Last year I was selected as a finalist in the Hand & Lock Prize for a second time, I had entered the prize in 2017 and was awarded third place in the fashion open category, this time I entered the textile art open category. In November the time came for the Hand & Lock Prize exhibition at Bishopsgate Institute in London which was a two day event followed by the judging and prize giving event in the evening, at which I was delighted to be awarded first place in the textile art open category.
The exhibition was visited by many embroidery enthusiasts and members of the public who all voted for their favourites in each category. Voting continued during the prize giving event which was attended by industry experts and the independent judging panel. It was a real honour to meet so many embroidery enthusiasts and industry experts and to speak to so many people who share my passion for embroidery.
The brief for the 2019 Prize was titled ‘Fool The Senses’. In response to the brief I created four goldwork flower sculptures which represent each season of the year through the flowers they contain. Each sculpture is hand embroidered using the technique of goldwork and goes through many processes in order to turn the flat embroidery into a three dimensional sculpture. This is a technique I developed in 2017 when I first started experimenting with creating 3D flowers with goldwork embroidery.
In these sculptures I focused on the intricate textures and patterns of the flowers I had chosen and aimed to imitate these with goldwork wires. The sculptures aim to fool the senses by creating flowers which, despite the use of metal threads, retain the delicacy of their real life counterparts. I created a fabric from metal leaf and organza for the undersides of the petals and leaves which gives the impression of a hard metallic surface but it is actually soft and pliable. The choice of a limited colour palette of only gold and silver was intended to put the focus on the textures and patterns that I created with a variety of different wires and materials.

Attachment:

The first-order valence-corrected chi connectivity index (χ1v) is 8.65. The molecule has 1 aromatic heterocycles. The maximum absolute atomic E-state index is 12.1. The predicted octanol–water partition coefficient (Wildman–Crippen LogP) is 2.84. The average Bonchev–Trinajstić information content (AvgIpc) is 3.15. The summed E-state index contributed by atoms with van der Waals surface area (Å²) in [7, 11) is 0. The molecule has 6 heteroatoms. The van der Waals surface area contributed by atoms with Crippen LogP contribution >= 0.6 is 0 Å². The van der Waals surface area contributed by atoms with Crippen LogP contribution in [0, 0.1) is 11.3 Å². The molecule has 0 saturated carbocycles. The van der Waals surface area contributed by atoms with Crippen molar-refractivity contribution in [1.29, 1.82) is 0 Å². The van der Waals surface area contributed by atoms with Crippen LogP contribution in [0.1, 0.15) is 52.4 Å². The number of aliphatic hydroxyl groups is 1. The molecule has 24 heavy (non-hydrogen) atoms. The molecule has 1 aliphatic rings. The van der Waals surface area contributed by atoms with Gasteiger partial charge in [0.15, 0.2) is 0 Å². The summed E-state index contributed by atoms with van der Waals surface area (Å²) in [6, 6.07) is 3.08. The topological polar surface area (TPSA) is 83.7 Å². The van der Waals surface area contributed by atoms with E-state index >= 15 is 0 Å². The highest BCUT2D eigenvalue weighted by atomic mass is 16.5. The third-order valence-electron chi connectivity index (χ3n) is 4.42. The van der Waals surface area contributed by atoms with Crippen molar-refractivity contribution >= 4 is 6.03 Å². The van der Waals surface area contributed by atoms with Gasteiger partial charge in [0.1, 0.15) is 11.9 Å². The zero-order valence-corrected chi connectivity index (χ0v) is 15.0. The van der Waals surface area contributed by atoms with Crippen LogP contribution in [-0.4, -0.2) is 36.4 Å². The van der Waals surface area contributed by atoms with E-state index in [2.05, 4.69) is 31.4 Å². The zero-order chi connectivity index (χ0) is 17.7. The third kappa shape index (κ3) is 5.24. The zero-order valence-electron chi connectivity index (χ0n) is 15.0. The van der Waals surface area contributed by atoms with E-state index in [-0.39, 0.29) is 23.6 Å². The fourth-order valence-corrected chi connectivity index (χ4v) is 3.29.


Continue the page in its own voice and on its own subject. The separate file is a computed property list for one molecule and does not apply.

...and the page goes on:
The composition and display of the sculptures was inspired by Victorian dried flower arrangements and Dutch still life paintings as well as the work of photographer Jamie Beck. The floral sculptures are displayed in glass domes to evoke a still life arrangement.
The brief also asked for the entrants to consider the sustainability of their creations. In order to ensure the sustainability of the sculptures, I used imitation purls which require no mining for new precious metals. These purls don’t tarnish so there is no need for them to be replaced; therefore it is an everlasting floral arrangement which can replace the need for fresh flowers which often travel long distances. I sourced glass domes which are made from recycled glass with sustainable mango wood bases.
You can see more photos of the goldwork flower sculptures on the gallery page.